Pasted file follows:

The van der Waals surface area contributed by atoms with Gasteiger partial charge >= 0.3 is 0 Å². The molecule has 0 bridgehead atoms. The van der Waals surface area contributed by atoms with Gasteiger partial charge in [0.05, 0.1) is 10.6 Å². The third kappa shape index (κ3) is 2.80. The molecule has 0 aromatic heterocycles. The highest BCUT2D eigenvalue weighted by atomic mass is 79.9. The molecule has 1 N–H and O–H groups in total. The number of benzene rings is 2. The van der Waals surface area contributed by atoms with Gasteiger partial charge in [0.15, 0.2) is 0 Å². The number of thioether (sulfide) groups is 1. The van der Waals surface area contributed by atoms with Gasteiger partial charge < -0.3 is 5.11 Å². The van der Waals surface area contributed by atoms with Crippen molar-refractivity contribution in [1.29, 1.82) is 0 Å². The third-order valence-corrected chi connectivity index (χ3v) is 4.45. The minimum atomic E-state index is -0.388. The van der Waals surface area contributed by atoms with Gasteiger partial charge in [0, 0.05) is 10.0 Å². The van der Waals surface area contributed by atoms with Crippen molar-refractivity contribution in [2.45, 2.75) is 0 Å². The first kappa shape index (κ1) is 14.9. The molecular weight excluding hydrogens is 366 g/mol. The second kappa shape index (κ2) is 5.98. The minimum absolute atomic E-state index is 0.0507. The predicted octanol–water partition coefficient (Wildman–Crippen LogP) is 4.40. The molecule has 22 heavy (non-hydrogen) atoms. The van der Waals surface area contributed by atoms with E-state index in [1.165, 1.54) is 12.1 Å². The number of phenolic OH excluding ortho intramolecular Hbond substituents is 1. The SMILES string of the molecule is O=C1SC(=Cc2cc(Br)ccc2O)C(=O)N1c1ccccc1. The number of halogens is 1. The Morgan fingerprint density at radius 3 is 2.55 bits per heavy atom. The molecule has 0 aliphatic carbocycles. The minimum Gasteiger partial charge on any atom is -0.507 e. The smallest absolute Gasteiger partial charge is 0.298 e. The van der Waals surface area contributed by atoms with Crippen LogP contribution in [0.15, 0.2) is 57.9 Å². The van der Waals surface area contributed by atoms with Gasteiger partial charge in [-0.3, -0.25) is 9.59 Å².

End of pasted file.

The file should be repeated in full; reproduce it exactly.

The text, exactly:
The van der Waals surface area contributed by atoms with Gasteiger partial charge >= 0.3 is 0 Å². The molecule has 0 bridgehead atoms. The van der Waals surface area contributed by atoms with Gasteiger partial charge in [0.05, 0.1) is 10.6 Å². The third kappa shape index (κ3) is 2.80. The molecule has 0 aromatic heterocycles. The highest BCUT2D eigenvalue weighted by atomic mass is 79.9. The molecule has 1 N–H and O–H groups in total. The number of benzene rings is 2. The van der Waals surface area contributed by atoms with Gasteiger partial charge in [0.15, 0.2) is 0 Å². The number of thioether (sulfide) groups is 1. The van der Waals surface area contributed by atoms with Gasteiger partial charge < -0.3 is 5.11 Å². The van der Waals surface area contributed by atoms with Crippen molar-refractivity contribution in [1.29, 1.82) is 0 Å². The third-order valence-corrected chi connectivity index (χ3v) is 4.45. The minimum atomic E-state index is -0.388. The van der Waals surface area contributed by atoms with Gasteiger partial charge in [0, 0.05) is 10.0 Å². The van der Waals surface area contributed by atoms with Crippen molar-refractivity contribution in [2.45, 2.75) is 0 Å². The first kappa shape index (κ1) is 14.9. The molecular weight excluding hydrogens is 366 g/mol. The second kappa shape index (κ2) is 5.98. The minimum absolute atomic E-state index is 0.0507. The predicted octanol–water partition coefficient (Wildman–Crippen LogP) is 4.40. The molecule has 22 heavy (non-hydrogen) atoms. The van der Waals surface area contributed by atoms with E-state index in [1.165, 1.54) is 12.1 Å². The number of phenolic OH excluding ortho intramolecular Hbond substituents is 1. The SMILES string of the molecule is O=C1SC(=Cc2cc(Br)ccc2O)C(=O)N1c1ccccc1. The number of halogens is 1. The Morgan fingerprint density at radius 3 is 2.55 bits per heavy atom. The molecule has 0 aliphatic carbocycles. The minimum Gasteiger partial charge on any atom is -0.507 e. The smallest absolute Gasteiger partial charge is 0.298 e. The van der Waals surface area contributed by atoms with Crippen LogP contribution in [0.15, 0.2) is 57.9 Å². The van der Waals surface area contributed by atoms with Gasteiger partial charge in [-0.3, -0.25) is 9.59 Å².